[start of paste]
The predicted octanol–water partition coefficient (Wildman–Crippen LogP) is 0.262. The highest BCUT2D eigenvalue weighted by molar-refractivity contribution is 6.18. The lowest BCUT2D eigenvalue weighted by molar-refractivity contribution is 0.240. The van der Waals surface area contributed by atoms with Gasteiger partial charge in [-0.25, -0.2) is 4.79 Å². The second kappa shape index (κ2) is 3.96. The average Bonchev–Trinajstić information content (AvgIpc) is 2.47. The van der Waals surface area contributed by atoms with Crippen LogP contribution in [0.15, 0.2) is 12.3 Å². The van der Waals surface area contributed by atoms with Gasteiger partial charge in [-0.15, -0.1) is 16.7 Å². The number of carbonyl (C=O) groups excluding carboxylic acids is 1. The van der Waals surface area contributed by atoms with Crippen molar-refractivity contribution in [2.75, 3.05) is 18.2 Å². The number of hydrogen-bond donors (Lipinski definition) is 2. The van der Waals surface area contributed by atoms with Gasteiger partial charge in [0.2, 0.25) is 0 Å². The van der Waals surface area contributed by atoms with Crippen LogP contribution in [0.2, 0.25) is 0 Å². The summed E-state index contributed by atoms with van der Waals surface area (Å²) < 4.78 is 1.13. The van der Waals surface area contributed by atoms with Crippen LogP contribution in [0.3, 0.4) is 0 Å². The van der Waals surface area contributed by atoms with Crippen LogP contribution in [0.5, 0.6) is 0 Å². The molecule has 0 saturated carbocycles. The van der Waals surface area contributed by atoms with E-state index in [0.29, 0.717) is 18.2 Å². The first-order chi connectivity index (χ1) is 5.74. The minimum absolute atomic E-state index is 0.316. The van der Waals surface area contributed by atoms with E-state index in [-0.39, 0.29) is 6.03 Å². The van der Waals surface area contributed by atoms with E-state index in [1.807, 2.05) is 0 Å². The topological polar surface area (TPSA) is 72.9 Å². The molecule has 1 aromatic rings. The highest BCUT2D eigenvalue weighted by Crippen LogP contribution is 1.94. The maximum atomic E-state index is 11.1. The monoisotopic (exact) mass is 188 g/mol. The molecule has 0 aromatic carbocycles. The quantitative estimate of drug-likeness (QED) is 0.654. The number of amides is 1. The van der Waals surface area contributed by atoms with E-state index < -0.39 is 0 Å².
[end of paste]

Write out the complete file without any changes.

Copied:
The predicted octanol–water partition coefficient (Wildman–Crippen LogP) is 0.262. The highest BCUT2D eigenvalue weighted by molar-refractivity contribution is 6.18. The lowest BCUT2D eigenvalue weighted by molar-refractivity contribution is 0.240. The van der Waals surface area contributed by atoms with Gasteiger partial charge in [-0.25, -0.2) is 4.79 Å². The second kappa shape index (κ2) is 3.96. The average Bonchev–Trinajstić information content (AvgIpc) is 2.47. The van der Waals surface area contributed by atoms with Crippen LogP contribution in [0.15, 0.2) is 12.3 Å². The van der Waals surface area contributed by atoms with Gasteiger partial charge in [-0.15, -0.1) is 16.7 Å². The number of carbonyl (C=O) groups excluding carboxylic acids is 1. The van der Waals surface area contributed by atoms with Crippen molar-refractivity contribution in [2.75, 3.05) is 18.2 Å². The number of hydrogen-bond donors (Lipinski definition) is 2. The van der Waals surface area contributed by atoms with Gasteiger partial charge in [0.2, 0.25) is 0 Å². The van der Waals surface area contributed by atoms with Crippen LogP contribution in [0.2, 0.25) is 0 Å². The summed E-state index contributed by atoms with van der Waals surface area (Å²) < 4.78 is 1.13. The van der Waals surface area contributed by atoms with Crippen LogP contribution in [0.3, 0.4) is 0 Å². The van der Waals surface area contributed by atoms with Crippen LogP contribution in [0.5, 0.6) is 0 Å². The molecule has 0 saturated carbocycles. The van der Waals surface area contributed by atoms with E-state index in [0.29, 0.717) is 18.2 Å². The first-order chi connectivity index (χ1) is 5.74. The minimum absolute atomic E-state index is 0.316. The van der Waals surface area contributed by atoms with E-state index in [-0.39, 0.29) is 6.03 Å². The van der Waals surface area contributed by atoms with E-state index in [1.807, 2.05) is 0 Å². The topological polar surface area (TPSA) is 72.9 Å². The molecule has 1 aromatic rings. The highest BCUT2D eigenvalue weighted by Crippen LogP contribution is 1.94. The maximum atomic E-state index is 11.1. The monoisotopic (exact) mass is 188 g/mol. The molecule has 0 aromatic carbocycles. The quantitative estimate of drug-likeness (QED) is 0.654. The number of amides is 1. The van der Waals surface area contributed by atoms with E-state index < -0.39 is 0 Å².